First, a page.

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  1. Is it me or can everyone else access their sales data? I am getting a "500 Internal Server Error". Maybe by the morning it will be up and running again.
  2. Studio is certainly more productive for me than 'travel' (ie - going out the front door). It's cheaper - apart from buying things to photograph - and sales per image / views per image / zooms per image are much higher. When photography was just a hobby I used to travel as a tax dodge - the standard of hotels I stayed in depending on how much I had to 'invest' to avoid a tax bill.
  3. In the U.S., it appears that the majority of images associated with news sites are attributed to Shutterstock or iStock (aside from AP and Reuters). What specifically is Alamy doing to market and increase sales in the United States?
  4. Hello, May I suggest the possibility of having this great option called "My Alamy Homepage" (contributor's own website) published on the net in other languages, not only in English. For example, my case. I live in Spain. If I publish "My Alamy Homepage" in English, the possible buyer will be soon discouraged from buying as he goes through the purchase process, especially in the "Image Use" dropdown menu option. Not very many Spanish speaking people understand or read English at this level. Having "My Alamy Homepage" in Spanish would surely help to boost sales. I know that translating a w
  5. Ed Rooney: "I did drop out of the Novel Scheme when they sold one image (large on a prestigious site) for $1.00 " That's interesting. I have always rationalised my use of the NU scheme with the assertion by Alamy that the sales were to markets that would not undermine their other business. I would be very interested to hear where this NU image was used!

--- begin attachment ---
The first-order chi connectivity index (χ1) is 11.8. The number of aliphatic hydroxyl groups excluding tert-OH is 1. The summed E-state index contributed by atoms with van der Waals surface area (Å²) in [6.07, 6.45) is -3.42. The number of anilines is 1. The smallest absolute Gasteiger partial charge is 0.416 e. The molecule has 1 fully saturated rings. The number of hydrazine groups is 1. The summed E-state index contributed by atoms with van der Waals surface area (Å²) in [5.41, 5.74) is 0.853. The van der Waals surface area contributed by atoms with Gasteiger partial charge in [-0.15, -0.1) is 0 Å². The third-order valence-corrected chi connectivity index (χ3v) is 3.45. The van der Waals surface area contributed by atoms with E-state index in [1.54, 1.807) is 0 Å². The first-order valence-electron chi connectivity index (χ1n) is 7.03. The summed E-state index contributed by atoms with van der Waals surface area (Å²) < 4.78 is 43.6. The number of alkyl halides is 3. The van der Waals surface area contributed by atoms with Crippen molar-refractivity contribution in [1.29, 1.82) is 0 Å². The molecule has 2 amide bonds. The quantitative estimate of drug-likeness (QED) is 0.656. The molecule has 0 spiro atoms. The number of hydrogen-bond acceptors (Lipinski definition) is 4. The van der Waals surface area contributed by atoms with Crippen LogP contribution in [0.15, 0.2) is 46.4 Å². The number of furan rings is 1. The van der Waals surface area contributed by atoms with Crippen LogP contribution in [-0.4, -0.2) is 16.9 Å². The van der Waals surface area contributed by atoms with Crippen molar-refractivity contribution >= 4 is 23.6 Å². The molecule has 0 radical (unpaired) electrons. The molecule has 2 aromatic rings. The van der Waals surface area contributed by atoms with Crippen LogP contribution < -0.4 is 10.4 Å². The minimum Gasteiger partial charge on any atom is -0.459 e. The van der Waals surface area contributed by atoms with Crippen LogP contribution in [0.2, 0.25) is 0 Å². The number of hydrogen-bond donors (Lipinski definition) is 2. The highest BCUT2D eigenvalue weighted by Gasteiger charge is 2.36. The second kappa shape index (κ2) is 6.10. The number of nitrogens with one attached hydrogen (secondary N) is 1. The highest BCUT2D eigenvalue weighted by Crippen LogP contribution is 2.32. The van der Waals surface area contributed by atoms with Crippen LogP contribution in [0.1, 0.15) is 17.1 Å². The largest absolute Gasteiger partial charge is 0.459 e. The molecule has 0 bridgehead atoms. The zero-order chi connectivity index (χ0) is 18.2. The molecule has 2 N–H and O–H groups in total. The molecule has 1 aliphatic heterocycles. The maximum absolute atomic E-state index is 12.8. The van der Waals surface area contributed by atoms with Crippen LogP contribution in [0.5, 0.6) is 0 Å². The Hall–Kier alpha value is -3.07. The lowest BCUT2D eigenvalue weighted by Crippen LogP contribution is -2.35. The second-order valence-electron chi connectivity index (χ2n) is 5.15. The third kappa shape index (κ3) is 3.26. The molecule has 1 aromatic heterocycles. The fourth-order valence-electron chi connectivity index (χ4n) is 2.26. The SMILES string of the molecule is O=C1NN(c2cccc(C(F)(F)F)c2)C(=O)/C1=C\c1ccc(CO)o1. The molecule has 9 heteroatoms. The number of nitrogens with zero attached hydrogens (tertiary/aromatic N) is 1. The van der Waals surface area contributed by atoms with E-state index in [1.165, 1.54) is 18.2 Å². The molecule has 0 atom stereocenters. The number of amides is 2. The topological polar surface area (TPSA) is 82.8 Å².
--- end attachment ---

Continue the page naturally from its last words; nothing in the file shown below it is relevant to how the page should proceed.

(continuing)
6. Two minutes research Ed and we find that the most searched subjects for NYC during the last year were: - Skyline Taxis Subway bus I guess that you need to compare the searches with the number of views or available shots to optimise your quest. Coming from the gloom of the NE of the UK I have zero sympathy with shooters based in NYC Was there only a couple of days. On one it rained. Uploaded 25 shots and licensed 2 to date. Wish the rest of my collection would perform anything like as well! My two best sales in the past year are taxi related. Let's see, I have some S
  7. In summary: It costs £75 for a limited period. You must me a member of a professional body (or ARPS minimum). Hold a least £2,000,000 public liability insurance. You can market the images yourself but not via any other agency other than NT. You must send edited and keyworded images direct to NT. You will get 50% commission of certain sales. You must be a paid up member of NT before applying. You must make a prior appointment with the property for each shoot. It's just an agency run by the NT that charges you a fee to use photographs of subjects that arguably we already own. If you
  8. Photographer Richard Levine http://www.theguardian.com/lifeandstyle/shortcuts/2013/sep/16/tomato-ketchup-heinz-sales-falling
  9. The agency giving me like 6 cents a shot is (was) not a microstock agency. It is a well known agency i will leave unnamed. Their explanation as to what the sales are for has been sketchy to say the least. Like very short use maybe 30 seconds by Microsoft????